We can illustrate the difficulties of modeling a real linear load in NEC by looking once more, in Fig. 3, at the model of the in-plane center linear load, discussed in part 3. In that model, using #8 wire uniformly throughout the model, several facets of real antenna construction were simplified. The spacing between the three wires was set at 4.53" center-to-center. This spacing produced identical surface-to-surface spacings that were 0.1285" less than the center-to-center spacing.

If we increase the "main" element to a 1" diameter, center-to-center spacings no longer correlate to surface-to-surface spacings, changing the relationship among the elements. In addition, we encounter the potential problem in NEC of closely spaced wires with different diameters.

Fortunately, this model just barely fits within the MININEC segmentation limit and can be evaluation on that system. MININEC does not show a limitation with respect to closely spaced wires with different diameters. However, MININEC models tend to clip corners with angular connections, and we should expect (without invoking length tapering) some required change in the length of the loading wires if we hold the overall length constant.

The following table shows the results of modeling the in-plane antenna in both NEC-4.1 and in MININEC. Load line lengths (from center to short) are given to indicate the require modifications to achieve a value close to resonance (in this demonstration, loosely defined as under +/- 5 Ohms). In addition, values are shown for models using lossless, copper, and aluminum wire throughout.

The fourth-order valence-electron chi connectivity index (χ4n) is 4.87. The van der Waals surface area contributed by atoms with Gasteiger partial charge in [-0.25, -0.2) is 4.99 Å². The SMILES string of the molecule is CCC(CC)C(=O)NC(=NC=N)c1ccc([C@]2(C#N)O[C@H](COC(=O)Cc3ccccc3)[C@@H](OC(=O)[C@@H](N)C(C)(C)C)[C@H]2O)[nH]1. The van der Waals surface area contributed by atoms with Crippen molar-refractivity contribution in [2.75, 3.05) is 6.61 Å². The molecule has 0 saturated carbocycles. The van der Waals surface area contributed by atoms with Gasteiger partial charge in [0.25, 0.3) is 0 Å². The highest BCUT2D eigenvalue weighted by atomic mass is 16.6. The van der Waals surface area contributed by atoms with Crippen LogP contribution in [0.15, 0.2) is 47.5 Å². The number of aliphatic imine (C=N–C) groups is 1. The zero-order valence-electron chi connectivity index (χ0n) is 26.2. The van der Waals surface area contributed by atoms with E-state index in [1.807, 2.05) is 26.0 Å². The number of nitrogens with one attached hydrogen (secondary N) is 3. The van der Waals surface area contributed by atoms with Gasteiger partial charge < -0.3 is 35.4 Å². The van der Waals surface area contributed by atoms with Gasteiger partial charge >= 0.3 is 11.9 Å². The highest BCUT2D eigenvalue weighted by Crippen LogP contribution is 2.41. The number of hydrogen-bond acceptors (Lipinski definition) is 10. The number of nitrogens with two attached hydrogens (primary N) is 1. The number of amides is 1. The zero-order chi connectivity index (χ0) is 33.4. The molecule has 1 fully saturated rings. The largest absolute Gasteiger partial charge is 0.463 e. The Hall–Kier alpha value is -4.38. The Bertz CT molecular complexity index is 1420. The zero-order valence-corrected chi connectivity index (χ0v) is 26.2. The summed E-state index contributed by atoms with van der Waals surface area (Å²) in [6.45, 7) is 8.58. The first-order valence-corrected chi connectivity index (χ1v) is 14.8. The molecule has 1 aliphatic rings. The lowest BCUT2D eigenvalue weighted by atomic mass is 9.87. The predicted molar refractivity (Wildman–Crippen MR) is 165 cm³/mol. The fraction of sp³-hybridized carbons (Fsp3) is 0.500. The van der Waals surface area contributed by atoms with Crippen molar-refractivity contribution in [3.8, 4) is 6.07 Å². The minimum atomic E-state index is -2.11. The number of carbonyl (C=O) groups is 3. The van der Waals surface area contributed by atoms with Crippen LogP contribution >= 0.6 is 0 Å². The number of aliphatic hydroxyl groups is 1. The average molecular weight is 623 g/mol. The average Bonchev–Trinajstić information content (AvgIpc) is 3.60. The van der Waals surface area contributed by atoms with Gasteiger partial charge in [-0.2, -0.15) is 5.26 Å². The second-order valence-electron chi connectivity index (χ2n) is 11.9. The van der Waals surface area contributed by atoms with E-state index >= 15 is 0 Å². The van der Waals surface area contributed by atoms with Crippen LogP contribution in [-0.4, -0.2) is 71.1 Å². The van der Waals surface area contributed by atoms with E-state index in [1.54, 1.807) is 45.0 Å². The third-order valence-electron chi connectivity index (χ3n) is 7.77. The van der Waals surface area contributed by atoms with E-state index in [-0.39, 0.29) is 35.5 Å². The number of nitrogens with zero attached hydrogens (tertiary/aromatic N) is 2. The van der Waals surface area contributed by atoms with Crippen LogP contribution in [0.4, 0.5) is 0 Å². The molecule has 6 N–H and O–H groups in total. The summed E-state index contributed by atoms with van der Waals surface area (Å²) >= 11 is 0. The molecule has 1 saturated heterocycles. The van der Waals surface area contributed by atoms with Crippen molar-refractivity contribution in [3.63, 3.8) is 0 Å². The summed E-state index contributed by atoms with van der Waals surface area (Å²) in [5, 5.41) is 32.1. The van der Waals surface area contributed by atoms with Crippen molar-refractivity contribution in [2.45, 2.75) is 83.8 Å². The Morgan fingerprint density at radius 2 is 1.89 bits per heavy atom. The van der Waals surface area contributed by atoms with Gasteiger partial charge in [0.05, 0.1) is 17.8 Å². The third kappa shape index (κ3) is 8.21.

```                         MININEC                       NEC-4.1
Main                Free Space     Feed Z         Free Space     Feed Z
Element             Gain dBi       R+/-jX         Gain dBi       R+/-jX

Lossless wire     1.85           11.9-j1.2      1.79           12.1-j0.0
Copper            1.30           13.5-j1.2      1.25           13.7+j1.5
Aluminum          1.04           14.3-j1.2      0.99           14.5+j2.4

Lossless wire     1.85           11.9+j4.5      1.25           13.7-j0.5
Copper            1.39           13.2+j4.5      0.83           15.1+j0.9
Aluminum          1.17           13.9+j4.5      0.62           15.9+j1.6```

In the table, gain figures are shown to 2 decimal places in order to show numerical trends that would have been erased by excessive rounding. (For operational purposes, figures to a single decimal place would suffice for many comparative cases, and the decimals might be dropped from certain generalized discussions. However, those who believe that showing gain to multiple decimal places should be dropped in all cases simply lack an appreciation for all of the purposes for which the antenna modeling programs can be put to effective use. Each degree of precision in reportage has its proper context. My own preference would be to see modeling reports overly precisely reported and then to do my own rounding than to see such figures prefiltered.)